Which I will also say, relationships are for sure sometimes influenced with these weight changes whether they are positive or negative with the numbers or sizes; as the motives for our weight and sizes makes all the difference in whether they are for vanity or numbers or for health. Eat healthy to live, not live to eat; or eat healthy and smaller portions and appearances of health shows and happens; hopefully then a better relationship with our self improves other relationships around us!

Anonymous said...

I really think that Oprah's attentio to her weight (again), is all about introducing her next TV segment. The next series of shows starts on January 5 - when weight loss is often at the top of everyone's resolutions to deal with.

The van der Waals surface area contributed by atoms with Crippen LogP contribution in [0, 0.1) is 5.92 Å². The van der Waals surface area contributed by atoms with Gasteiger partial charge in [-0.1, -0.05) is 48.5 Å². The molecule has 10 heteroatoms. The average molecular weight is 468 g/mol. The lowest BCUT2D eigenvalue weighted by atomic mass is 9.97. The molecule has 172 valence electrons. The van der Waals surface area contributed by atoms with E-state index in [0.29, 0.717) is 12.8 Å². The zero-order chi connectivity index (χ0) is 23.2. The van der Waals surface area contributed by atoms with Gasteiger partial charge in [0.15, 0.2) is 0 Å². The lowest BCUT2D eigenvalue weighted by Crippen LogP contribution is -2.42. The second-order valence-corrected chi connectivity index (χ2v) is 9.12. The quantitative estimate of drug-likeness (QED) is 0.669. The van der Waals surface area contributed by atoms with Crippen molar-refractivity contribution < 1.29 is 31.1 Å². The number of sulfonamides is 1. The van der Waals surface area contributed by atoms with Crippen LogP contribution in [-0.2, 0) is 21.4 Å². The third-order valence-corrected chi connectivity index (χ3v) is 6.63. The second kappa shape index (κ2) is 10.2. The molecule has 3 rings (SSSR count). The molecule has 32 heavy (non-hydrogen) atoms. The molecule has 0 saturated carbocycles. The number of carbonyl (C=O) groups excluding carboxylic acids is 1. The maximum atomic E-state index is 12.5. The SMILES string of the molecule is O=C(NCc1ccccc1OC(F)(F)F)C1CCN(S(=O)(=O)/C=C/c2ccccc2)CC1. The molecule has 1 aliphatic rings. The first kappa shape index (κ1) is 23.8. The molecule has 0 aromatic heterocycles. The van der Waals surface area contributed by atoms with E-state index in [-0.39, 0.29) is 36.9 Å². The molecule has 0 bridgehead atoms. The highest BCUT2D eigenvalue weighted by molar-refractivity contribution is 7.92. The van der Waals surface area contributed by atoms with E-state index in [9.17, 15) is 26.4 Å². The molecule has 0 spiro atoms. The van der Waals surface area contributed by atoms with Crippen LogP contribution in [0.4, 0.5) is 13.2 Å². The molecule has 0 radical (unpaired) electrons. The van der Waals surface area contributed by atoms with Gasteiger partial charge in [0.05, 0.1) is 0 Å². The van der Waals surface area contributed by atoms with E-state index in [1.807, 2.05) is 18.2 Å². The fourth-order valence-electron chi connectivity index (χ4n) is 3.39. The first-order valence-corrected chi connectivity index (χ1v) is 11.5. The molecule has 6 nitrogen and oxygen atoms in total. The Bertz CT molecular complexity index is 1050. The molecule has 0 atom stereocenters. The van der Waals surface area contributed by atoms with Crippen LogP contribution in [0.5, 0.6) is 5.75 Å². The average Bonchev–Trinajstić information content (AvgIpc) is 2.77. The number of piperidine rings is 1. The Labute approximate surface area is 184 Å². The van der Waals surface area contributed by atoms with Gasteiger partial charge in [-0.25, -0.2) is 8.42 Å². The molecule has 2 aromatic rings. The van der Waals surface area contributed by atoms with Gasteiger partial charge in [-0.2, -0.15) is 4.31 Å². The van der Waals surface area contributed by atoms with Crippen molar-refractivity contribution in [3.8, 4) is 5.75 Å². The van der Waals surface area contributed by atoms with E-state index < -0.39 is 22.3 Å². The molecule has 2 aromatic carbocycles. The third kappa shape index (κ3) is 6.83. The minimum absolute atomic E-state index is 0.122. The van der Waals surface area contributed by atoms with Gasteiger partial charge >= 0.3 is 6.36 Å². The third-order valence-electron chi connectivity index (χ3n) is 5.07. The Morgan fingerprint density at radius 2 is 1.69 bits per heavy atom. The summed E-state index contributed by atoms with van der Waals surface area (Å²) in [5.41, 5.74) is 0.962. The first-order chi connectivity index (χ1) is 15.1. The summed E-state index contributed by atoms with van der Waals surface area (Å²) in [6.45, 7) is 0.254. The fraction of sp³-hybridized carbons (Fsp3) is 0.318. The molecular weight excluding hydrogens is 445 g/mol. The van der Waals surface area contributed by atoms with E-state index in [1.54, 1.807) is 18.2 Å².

Anonymous said...

Yeah, I thought about that also, as I thought to myself does she really think that no one has noticed her weight gain without her telling us. We can see and most of us don't really care one way or the other, no big deal really, her business what she eats or doesn't eat. I watch or not watch no matter her hair, clothes, weight etc. I have always noticed that oprah is very self conscience of herself though, no matter what she is saying or doing, or weighing and she does talk about herself or what she is going through or doing allot on her show.
I watch her show if she has interesting guests or information, don't watch if it is about her or her favorite things or what she is giving away etc.